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the latter gentleman never being without a few couples running with his scratch pack of bounds upon and about the wild, rough country surrounding Beddgelert. Again, the late Mr. Rumsey Williams, of Carnarvon, was an ardent admirer of this variety, and several of the earlier strains which have won show bench prizes can be traced from his stock—Mr. Dew’s Topsy, Mr. E. Jones’s Tansy, .and Mr. C. W. Roberts’s Welsh Dick being the most notable examples.” Leaving North Wales .and going southwards, the same correspondent said that Welsh terriers had been known there for one hundred and fifty years in connection with the Glansevin bounds, and likewise with the Abererch Hunt for almost as long a period. Now all these dogs, of somewhat different strains, were produced of similar type. Some were larger than others, some shorter and thicker in head, nor were they all identical in build and height from the ground; still, a similarity in appearance ran throughout, which plainly betokened a common origin.

In addition to this practical argument in favour of the Welshness of these terriers, classes were first made for them at Welsh shows, the one held at vCarnarvon in July, 1885, I believe, being the earliest of all; but it was at Bangor, in the following August, that the meeting took place which

inaugurated the club, following a suggest on made by a correspondent in the columns of the Field some short time earlier.

Returning for a moment to he various animalsexhibited as Welsh terriers, it is remarkable that by far the three best dogs up to a certain date were English-bred ones, and of English extraction, and two of them came from the district of South Durham and North Yorkshire. The latter were The VVelsher, first shown by Mr. A. Maxwell, then of Croft, near Darlington, and the puppy Mawddwy Nonsuch, purchased from the same gentleman for a large sum by Mr. Edmund Buckley, the well-known master of otter hounds. For a long time this dog had an unbeaten certificate. The third was the well-known General Contour, whose pedigree wasunknown, but he was credited with being an English-man so far as blood is concerned.

Another good dog about that time was little BobBethesda, a true Welshman, and such dogs as Lieut.-Col. Savage, Mr. W. S. Glynn, Mr. NV. M. Herbert, and other exhibitors now show, are for the most part “pure Welsh,” at any rate for some few generations back; but the short, characteristic heads have disappeared, and in their place have come long, terrier-like faces, with nice expression and perhaps an improvement on the old style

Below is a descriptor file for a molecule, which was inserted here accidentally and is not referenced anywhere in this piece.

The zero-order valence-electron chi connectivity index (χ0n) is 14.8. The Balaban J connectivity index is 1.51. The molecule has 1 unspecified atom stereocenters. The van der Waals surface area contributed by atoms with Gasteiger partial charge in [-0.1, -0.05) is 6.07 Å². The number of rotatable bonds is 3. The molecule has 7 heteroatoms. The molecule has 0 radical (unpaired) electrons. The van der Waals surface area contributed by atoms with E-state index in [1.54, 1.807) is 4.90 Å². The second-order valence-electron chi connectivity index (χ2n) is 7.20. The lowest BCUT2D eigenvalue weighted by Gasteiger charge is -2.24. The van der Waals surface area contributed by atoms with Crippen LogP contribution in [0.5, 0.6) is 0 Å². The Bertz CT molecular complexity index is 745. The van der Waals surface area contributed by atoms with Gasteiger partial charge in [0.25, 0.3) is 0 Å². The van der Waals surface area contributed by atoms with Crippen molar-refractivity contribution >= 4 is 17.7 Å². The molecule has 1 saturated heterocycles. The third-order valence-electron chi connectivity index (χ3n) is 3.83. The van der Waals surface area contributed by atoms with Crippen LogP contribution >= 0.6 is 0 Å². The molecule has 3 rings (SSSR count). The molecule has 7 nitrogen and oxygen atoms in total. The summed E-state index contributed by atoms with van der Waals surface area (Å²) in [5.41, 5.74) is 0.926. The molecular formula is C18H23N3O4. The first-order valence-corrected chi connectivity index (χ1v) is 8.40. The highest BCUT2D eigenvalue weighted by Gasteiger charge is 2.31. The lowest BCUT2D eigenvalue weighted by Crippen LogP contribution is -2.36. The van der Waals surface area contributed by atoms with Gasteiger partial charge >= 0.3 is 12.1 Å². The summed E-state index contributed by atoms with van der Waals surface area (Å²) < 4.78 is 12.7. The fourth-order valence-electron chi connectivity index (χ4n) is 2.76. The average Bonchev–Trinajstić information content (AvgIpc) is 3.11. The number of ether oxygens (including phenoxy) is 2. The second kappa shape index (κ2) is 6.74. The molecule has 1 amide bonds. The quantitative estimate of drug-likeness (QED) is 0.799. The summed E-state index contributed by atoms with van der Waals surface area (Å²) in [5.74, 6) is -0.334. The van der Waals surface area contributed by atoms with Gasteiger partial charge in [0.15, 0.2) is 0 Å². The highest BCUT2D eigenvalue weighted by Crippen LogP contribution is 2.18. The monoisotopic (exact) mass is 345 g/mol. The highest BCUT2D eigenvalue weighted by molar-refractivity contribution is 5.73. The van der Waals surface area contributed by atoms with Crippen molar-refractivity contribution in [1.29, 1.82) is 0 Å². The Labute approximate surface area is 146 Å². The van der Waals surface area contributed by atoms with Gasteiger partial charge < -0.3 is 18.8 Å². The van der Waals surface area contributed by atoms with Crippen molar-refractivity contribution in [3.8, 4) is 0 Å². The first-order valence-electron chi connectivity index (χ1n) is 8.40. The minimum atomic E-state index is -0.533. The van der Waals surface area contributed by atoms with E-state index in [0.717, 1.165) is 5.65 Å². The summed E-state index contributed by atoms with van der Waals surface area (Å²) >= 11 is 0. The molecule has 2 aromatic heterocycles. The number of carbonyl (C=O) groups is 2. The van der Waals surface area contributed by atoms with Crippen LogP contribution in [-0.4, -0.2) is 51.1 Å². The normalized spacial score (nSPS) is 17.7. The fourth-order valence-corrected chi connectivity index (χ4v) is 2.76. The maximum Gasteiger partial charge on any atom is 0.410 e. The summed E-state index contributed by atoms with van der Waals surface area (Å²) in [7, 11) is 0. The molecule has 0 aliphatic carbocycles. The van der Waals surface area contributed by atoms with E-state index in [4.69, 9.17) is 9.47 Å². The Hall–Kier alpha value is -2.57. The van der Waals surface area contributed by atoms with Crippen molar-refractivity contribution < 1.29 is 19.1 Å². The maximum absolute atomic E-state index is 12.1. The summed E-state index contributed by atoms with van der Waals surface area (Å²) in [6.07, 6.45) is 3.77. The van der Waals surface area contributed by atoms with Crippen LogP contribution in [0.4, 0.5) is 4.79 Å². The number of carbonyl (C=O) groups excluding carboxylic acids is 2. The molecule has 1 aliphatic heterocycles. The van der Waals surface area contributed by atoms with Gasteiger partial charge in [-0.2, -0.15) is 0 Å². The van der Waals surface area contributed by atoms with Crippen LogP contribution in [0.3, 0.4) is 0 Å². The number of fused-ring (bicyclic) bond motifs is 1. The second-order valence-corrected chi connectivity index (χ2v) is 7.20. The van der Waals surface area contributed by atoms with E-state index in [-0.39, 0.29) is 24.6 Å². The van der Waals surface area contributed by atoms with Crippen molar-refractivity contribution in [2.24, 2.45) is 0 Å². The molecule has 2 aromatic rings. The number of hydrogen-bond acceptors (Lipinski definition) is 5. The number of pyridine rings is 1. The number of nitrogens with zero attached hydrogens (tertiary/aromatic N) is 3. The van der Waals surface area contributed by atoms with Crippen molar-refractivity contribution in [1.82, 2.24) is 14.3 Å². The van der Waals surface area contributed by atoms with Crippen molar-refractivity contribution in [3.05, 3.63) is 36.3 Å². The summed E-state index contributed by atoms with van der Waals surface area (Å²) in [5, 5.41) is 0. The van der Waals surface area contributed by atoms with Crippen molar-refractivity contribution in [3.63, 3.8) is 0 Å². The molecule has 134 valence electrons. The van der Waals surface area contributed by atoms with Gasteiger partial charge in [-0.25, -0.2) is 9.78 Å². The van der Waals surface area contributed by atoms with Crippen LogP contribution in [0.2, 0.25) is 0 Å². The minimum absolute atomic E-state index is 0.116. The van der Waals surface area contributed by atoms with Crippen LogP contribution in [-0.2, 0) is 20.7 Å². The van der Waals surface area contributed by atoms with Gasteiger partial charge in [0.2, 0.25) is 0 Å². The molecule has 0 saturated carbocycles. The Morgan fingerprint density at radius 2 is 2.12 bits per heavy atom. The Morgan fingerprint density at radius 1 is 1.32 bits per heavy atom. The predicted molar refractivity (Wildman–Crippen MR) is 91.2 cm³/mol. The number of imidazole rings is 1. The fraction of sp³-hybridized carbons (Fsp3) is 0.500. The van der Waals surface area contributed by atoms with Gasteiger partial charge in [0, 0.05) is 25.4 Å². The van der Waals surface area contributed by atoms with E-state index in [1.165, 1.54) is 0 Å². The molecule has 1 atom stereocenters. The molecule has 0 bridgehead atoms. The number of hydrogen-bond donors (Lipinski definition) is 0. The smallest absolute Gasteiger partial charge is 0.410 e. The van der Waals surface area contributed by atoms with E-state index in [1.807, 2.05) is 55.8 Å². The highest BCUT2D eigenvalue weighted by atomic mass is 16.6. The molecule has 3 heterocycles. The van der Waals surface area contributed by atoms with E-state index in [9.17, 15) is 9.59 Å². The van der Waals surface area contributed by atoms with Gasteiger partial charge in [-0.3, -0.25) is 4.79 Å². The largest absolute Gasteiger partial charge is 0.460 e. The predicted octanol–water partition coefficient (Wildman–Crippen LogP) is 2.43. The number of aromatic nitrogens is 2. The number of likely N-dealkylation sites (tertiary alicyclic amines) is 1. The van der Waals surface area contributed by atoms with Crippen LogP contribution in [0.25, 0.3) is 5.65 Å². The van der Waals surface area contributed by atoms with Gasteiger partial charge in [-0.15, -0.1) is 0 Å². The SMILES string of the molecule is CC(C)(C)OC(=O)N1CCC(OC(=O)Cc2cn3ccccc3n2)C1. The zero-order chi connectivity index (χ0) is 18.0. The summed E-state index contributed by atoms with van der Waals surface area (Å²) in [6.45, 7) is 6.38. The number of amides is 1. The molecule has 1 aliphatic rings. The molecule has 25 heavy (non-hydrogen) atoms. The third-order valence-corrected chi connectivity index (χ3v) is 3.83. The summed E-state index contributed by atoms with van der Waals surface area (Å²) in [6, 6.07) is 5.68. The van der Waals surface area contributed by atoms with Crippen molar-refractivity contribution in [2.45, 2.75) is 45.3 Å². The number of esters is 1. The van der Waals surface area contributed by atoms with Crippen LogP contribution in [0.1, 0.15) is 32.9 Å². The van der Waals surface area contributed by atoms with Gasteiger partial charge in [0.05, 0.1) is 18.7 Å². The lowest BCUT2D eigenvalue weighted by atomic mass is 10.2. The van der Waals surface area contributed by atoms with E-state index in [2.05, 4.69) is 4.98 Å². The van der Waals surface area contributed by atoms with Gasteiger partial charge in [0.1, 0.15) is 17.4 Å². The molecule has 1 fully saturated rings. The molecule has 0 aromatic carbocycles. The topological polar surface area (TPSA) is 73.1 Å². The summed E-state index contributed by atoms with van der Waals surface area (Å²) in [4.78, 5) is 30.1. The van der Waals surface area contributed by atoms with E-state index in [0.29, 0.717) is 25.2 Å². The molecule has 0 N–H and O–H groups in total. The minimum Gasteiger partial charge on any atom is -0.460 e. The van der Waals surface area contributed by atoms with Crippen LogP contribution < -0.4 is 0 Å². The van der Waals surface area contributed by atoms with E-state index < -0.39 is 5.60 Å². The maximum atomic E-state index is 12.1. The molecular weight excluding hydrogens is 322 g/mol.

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Still the writer has always had more than a passing fondness for the “ have beens.”

A fairly, and not more than fairly, distinguishing type has been produced, of which Mr. J. H. Harrowing’s Brynhir Joe, his sister, Dolly; Mr. W. Hassell’s Nan; Mr. W. S. Glynn’s Dim Saesonaeg; Mr. D. R. McDowell’s Cymro Dewr II., Mr. R. Freme’s Mona Fach and Lady Cymraeg; Mr. Roberts' Lady Ceredwen; Lieut.-C0l. Savage’s Sir Launcelot; Dr. Marsh’s Cymro-o-Gymry; Mr. T. H. Harris’ Nell Gwynne and Red Palm; Mr. W. H. Thomas’ Resiant; Mr. F. Bouch’s Nettle II. and Hulton Marvel; Mr. H. Reynolds’ Norton Ruth and Rosary; Mr. W. Davis’ Torgoch; and Mr. C. ‘james’ Vagrant were perhaps the best that were shown some half dozen years ago. Since then two or three exhibitors have given great attention to the variety, Mr. W. S. Glynn especially so, and he holds perhaps the best‘ kennel of the variety ever in the hands of one man. His Brynhir Bumper, Brynhir Burglar, Badger, Burnish, Buxom, Belle, and Ballad form a grand team. The latter, at Birmingham in 1902, added additional lustre to her family by having awarded to her a special cup as the best terrier of certain varieties in the show, an honour which the year before had likewise fallen to the share of a Welsh terrier in Mr. W. J. M.